China successfully uses capital controls to rebuild foreign exchange reserves & block any threat to economic stability

17 08 08 FT China Capital Controls


On 7 August the Financial Times carried an accurate front page headline ‘Beijing hails success in battle against capital flight’.
The article noted: ‘Data released on Monday indicate that Beijing’s support for the renminbi and a crackdown on foreign dealmaking and other outflow channels have largely succeeded in curtailing capital flight…. At the same time, forex reserves rose for a sixth straight month in July, according to separate data out on Monday. This marks the longest run of increases since 2014, when reserves touched a record high of $3.99tn. Forex reserves were up $24bn from a month earlier and $80bn from January’s five-year low.’
​This data had already been noted as soon as it appeared on this website – where a chart of the trend can be found.
​The FT rightly noted that China had used capital controls to prevent any run on its currency and threat from this angle to its domestic economic stability. ‘Data released on Monday indicate that Beijing’s support for the renminbi and a crackdown on foreign dealmaking and other outflow channels have largely succeeded in curtailing capital flight…
‘In a sign that the government remains vigilant despite the improvements, regulators have imposed new measures in recent weeks to prevent capital flight.

‘Last week, the foreign exchange regulator named and shamed nine banks for violating forex rules. The agency is also requiring lenders to issue daily reports on all foreign bank card purchases by customers worth more than Rmb1,000 ($149) beginning later this month.’
China’s use of capital controls therefore prevents it suffering any risk of the type of capital flight that produced the 1997/98 Asian debt crisis. This recent episode therefore confirms for other countries that capital controls are an effective and vital instrument of economic policy.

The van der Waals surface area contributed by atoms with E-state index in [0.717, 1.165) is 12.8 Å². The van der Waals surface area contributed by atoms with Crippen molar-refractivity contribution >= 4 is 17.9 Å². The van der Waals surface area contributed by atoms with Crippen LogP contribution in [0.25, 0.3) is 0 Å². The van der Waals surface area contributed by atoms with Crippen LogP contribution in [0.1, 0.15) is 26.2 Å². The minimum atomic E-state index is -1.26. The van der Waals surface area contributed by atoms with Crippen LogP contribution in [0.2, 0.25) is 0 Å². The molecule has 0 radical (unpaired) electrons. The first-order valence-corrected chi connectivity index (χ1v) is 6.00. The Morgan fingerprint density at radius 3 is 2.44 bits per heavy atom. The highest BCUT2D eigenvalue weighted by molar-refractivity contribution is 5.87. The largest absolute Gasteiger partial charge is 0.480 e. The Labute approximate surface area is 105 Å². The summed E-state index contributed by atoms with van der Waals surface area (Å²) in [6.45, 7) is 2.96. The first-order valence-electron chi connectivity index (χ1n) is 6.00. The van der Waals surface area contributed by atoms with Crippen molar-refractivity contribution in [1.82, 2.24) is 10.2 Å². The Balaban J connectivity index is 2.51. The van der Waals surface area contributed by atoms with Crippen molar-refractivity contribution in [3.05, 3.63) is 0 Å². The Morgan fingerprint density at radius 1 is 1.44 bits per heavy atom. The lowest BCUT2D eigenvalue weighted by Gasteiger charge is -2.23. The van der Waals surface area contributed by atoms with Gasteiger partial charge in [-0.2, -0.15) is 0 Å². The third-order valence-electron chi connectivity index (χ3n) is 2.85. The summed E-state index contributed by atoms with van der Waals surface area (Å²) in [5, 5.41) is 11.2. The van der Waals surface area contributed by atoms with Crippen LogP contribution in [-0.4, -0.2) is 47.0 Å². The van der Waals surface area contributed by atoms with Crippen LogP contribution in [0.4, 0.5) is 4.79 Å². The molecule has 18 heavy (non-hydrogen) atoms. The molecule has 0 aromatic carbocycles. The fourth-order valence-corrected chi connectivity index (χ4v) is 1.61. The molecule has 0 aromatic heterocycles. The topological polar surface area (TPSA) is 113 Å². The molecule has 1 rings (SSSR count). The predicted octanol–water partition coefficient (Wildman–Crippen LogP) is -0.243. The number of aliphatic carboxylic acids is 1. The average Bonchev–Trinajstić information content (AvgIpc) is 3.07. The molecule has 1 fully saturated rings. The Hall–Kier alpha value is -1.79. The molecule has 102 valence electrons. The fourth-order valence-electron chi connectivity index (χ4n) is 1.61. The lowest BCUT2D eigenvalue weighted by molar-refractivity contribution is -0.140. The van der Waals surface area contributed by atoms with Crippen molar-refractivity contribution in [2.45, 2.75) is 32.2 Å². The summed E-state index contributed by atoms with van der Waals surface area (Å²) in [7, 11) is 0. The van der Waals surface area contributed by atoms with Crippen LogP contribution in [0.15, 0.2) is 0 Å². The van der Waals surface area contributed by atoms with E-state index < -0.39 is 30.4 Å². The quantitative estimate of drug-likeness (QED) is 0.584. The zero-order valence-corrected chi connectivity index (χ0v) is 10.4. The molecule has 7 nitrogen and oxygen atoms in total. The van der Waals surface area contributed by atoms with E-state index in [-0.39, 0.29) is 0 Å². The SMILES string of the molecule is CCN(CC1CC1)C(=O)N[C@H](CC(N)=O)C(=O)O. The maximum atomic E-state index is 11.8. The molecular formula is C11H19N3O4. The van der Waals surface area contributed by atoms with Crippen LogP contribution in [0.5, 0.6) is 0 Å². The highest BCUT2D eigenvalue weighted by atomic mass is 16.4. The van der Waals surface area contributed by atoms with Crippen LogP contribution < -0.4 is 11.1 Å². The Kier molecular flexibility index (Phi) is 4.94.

​The present author had accurately analysed the issues involved and China’s response in 2014 in ‘The Limits of RMB Internationalisation’ which is available on this website. This also analyses the forces determining the real structure of the present international monetary system. This was used to comment on the FT’s analysis. My comment is shown in full below – I hope readers will read the original article as its analysis is strongly confirmed by recent events.
*   *   *
The issue of the way China has dealt with capital flight and the fall in its foreign exchange reserves is one of the most important in China’s recent economic history. It reveals clearly the priorities in China’s economic policy – to maintain stability and growth of its domestic economy, not to proceed to destabilising alternatives such as premature liberalisation of the capital account. Forced to chose between maintaining economic stability, through imposing capital controls, and slowing capital account liberalisation China decisively chose to reinforce capital controls. This confirms yet again that any media and analysts projections of early liberalisation of China’s capital account were wrong.
But to prevent similar misjudgements by analysts in future it is necessary to understand not only the most recent events but the fundamental forces operating. I analysed these, predicting current trends, in 2014 in ‘The Limits of RMB Internationalisation’ As this analysis was confirmed it is worth repeating its key points